The nature of the ship repair business necessitated that the facility be physically close to the harbor and Navy shipyards, so site analysis, planning, and development of a comprehensive relocation cost budget were all important steps in choosing the right location. The chosen site included a 1950s-era building that had to be demolished down to its structural components and completely rebuilt with new electrical and mechanical systems, new underground utilities and upgrades, and fire-sprinkler retrofits.

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Employees Prefer Green Practices in the Workplace
Sixty-four (64) percent of U.S. workers have indicated that their decision to work for a company (or to purchase its products) is "strongly" or "somewhat" influenced by the company's environmental policies and practices, according to a survey by Broomfield, CO-based Corporate Express US Inc. 

Gauging the attitudes and opinions of 7,660 office employees about the increasingly green trends of U.S. companies, the survey shows that American preferences toward environmentally friendly office practices continue to grow. Some interesting findings include:

  • Approximately two out of three workers at companies without environmental policies would like to see such policies implemented in their offices.
  • Eighty-three (83) percent of employees would like to see their companies use environmentally friendly cleaning chemicals in their offices.
  • Nearly one out of three workers says he/she possesses allergies that are ag­­gravated by environmental conditions in the office.

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Mori Hosseini Center Completed at Daytona Beach College
Orlando, FL-based FLA/Florida Architects Inc. announced the completion of the Mori Hosseini Center at Daytona Beach College in Daytona Beach, FL. The 70,590-square-foot facility, which cost $23 million, provides expanded quarters for the college's hospitality, tourism, and culinary programs, as well as for its nationally recognized Southeast Museum of Photography.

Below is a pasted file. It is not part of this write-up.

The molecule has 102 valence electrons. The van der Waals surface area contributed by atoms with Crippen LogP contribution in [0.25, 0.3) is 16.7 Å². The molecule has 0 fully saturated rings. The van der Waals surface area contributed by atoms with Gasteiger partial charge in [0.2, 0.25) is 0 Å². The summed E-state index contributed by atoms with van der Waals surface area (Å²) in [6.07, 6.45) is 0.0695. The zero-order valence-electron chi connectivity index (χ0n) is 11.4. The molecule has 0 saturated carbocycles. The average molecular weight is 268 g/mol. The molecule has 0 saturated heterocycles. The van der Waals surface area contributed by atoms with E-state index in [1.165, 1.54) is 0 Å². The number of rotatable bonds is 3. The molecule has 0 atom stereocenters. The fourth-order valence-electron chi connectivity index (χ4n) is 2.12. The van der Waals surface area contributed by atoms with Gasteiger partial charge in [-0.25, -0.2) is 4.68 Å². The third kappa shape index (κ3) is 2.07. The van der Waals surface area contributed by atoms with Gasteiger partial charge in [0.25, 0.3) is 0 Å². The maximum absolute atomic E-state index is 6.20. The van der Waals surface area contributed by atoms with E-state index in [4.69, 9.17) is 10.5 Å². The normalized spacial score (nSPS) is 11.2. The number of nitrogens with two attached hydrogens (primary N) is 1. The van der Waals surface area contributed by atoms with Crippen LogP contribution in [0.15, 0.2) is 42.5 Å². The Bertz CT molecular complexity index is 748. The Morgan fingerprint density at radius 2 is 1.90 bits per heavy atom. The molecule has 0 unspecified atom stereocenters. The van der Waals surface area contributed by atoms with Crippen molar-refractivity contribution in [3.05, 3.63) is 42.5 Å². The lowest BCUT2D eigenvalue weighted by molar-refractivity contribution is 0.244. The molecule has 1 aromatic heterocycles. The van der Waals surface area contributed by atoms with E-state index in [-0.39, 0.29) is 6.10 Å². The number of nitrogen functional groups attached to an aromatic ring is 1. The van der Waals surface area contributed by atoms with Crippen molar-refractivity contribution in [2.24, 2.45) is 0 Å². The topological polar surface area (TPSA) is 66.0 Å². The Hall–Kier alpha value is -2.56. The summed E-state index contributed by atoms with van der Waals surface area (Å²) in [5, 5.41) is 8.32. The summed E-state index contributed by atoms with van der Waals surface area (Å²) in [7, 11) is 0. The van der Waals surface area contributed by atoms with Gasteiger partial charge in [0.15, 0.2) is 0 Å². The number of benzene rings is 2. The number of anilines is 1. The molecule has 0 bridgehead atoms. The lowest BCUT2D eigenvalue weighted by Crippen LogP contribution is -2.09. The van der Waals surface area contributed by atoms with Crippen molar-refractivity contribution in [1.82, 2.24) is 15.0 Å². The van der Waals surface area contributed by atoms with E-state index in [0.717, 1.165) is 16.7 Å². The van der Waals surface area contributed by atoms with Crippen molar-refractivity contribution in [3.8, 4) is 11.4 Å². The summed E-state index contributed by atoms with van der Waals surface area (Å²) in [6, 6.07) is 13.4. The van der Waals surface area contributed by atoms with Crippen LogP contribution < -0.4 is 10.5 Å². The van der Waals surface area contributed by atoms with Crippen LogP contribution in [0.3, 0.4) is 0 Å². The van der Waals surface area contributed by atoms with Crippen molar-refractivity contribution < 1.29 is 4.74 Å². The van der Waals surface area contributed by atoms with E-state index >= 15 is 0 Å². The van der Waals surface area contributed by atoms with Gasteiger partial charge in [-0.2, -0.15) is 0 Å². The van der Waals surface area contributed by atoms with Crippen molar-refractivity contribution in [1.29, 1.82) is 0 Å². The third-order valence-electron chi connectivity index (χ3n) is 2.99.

The center's exterior façade (pictured, above) draws upon an updated version of the Spanish Mediterranean design style. Details such as oversized corbels, concrete balustrades, and an outdoor loggia area underscore the Mediterranean theme, and the 2-story structure is accented by a large, manmade water fountain that lends the center heightened visibility.

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New Art Museum in Overland Park, KS
The Nerman Museum of Contemporary Art in Overland Park, KS, has been completed on Johnson County Community College's campus, with design by Cambridge, MA-based Kyu Sung Woo Architects.

Now home to a collection of contemporary artists including Dana Schutz, Kehinde Wiley, Uta Barth, Kerry James Marshall, and Do-Ho Suh, the museum makes a strong statement with its minimalist style. The limestone-clad, glass-enclosed structure provides a new entrance to the campus and connects the school to the community. A double-height atrium wrapped with perforated metal to filter and soften light joins the museum to an adjacent technology center. Other features include 11,000 square feet of exhibition space, a 200-seat auditorium, and LED displays that extend the lantern-like effect of the glass façade.

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Research Tower Completed at USC
The Harlyne J. Norris Research Tower at the University of Southern California (USC) Health Sciences Campus, Los Angeles, has been completed by Redwood City, CA-based Rudolph and Sletten Inc. Greatly expanding the scope of USC's on-campus cancer facilities, the 172,440-square-foot research tower includes administrative and faculty offices, a conference center, and a helipad.